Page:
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Rex Ryan: The Coach We Want to Succeed

Noah K. Murray-USA TODAY Sports

I think whenever a coach reaches his sixth season, there is going to be division in the fan base about whether he is the right guy. There are two exceptions. One is if the coach has delivered multiple championships. The second comes when the coach has gone on a deep Playoff run the year before. Rex Ryan is about to enter his sixth season as Jets head coach, and sure enough there is some debate.

I think it would be fair to say the majority is in Rex's corner after the Jets overachieved their way to a .500 season last year. Rex certainly has his detractors. Any coach who misses the Playoffs three straight years will. What is interesting is the passion on the side of many who like Rex. Usually a sixth year coach who has not won a championship will have defenders, but these defenders will not have a ton of passion. They will simply be in wait and see mode. To be certain many, myself included, are in this category with Rex. Still, Rex has supporters with passion not typical of a coach who has won 53% of his games and made the Playoffs in less than half of his seasons. Why is this?

I think it speaks to the experience of being a Jets fan. It is not a fun experience. We do not root for a team with a rich history and a ton of iconic figures. We have one icon, Joe Namath, and he hasn't suited up for the team in almost four decades. Two players whose on field performance ought to make them icons, Joe Klecko and Curtis Martin, are among the most underappreciated players in NFL history.

This is a team that does not have much of an identity. Unlike any other team in this league, there is almost no large area where the Jets are the most popular NFL team. The Giants are the king in New York and have been for a long time. It is true throughout the entire area aside from a stretch of Long Island. The Giants are a storied franchise. The Jets are not. The Jets have been in the Giants' shadow. They even played their home game in a stadium bearing the name of their crosstown rival for almost two decades. Up until six years ago, they trained at a third rate college facility. Since the turn of the century, the Jets also saw a coach leave them at the altar, go to a division rival, and go to the Super Bowl five times, winning three.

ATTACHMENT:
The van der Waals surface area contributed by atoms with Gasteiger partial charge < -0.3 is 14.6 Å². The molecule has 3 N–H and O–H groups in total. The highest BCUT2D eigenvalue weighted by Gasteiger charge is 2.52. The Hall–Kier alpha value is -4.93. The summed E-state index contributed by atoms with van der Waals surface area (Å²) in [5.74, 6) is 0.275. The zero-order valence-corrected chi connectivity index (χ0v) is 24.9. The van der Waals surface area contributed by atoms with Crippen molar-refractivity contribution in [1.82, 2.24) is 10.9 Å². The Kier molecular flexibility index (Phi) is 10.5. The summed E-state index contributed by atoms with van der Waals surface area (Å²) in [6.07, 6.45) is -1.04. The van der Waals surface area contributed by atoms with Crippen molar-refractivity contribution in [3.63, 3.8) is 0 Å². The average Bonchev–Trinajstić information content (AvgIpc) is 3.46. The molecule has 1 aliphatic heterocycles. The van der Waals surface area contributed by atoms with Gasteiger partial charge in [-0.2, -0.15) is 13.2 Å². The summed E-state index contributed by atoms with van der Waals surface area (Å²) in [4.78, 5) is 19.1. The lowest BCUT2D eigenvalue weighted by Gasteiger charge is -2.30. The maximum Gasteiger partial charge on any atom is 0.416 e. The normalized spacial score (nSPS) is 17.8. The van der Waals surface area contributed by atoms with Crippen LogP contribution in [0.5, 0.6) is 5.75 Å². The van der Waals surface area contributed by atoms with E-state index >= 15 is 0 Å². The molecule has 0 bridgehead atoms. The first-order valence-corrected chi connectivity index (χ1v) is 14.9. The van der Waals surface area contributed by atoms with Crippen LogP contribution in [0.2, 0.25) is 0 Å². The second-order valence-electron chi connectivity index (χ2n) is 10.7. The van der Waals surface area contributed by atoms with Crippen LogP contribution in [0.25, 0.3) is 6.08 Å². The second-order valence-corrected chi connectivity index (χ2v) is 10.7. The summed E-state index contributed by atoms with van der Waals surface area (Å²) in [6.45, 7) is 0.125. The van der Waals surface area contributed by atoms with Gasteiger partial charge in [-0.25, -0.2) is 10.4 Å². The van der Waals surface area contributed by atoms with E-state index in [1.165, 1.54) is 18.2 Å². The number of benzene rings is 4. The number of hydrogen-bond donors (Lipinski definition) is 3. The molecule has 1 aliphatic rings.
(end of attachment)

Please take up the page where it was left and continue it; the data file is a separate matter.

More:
It has been a rough go of things. Then in 2009 the Jets hired a new coach. He wanted to be here. He understood this team's culture and history. When he was a kid, his dad coached on the Namath team that won the Super Bowl. This is what he grew up on. When he took the job, his father told him, "That's my team. Don't screw it up." There aren't many people who have embraced this team's culture.

Furthermore, he made us hope. After all of these years of suffering, a coach came along and dared to talk and dream big. He said he was here to win championships. He wasn't going to kiss the rings of the rival coach who already won. Then he delivered, yes, falling short of the ultimate goal, but making deep runs into the postseason that put the league on notice that the Jets were an NFL force.

Then things started to backslide. Still many of us hope. We want to win, and we want to do it with this guy. He gets it. He's one of us. Eric Mangini wasn't. Don't get me wrong. Had he won a championship or two, people would have loved him. Heck, people would have wanted to build statues of him. It would have been copying the Belichick model. Parcells was a Giant first and foremost. We love what he did here, but nobody remembers him as a Jet. Al Groh was gone before anybody could get a read on him. Herman Edwards had the personality to become this type of figure, but there were times it felt like personality was all he had and that he used it to mask his lack of ability on the job.

I don't know whether Rex Ryan will be the coach of the Jets in a year. I don't know whether he will deserve to be the coach of the Jets in a year. I know a lot of people really want him to succeed, though. This fan base has been seeking an icon for a long time.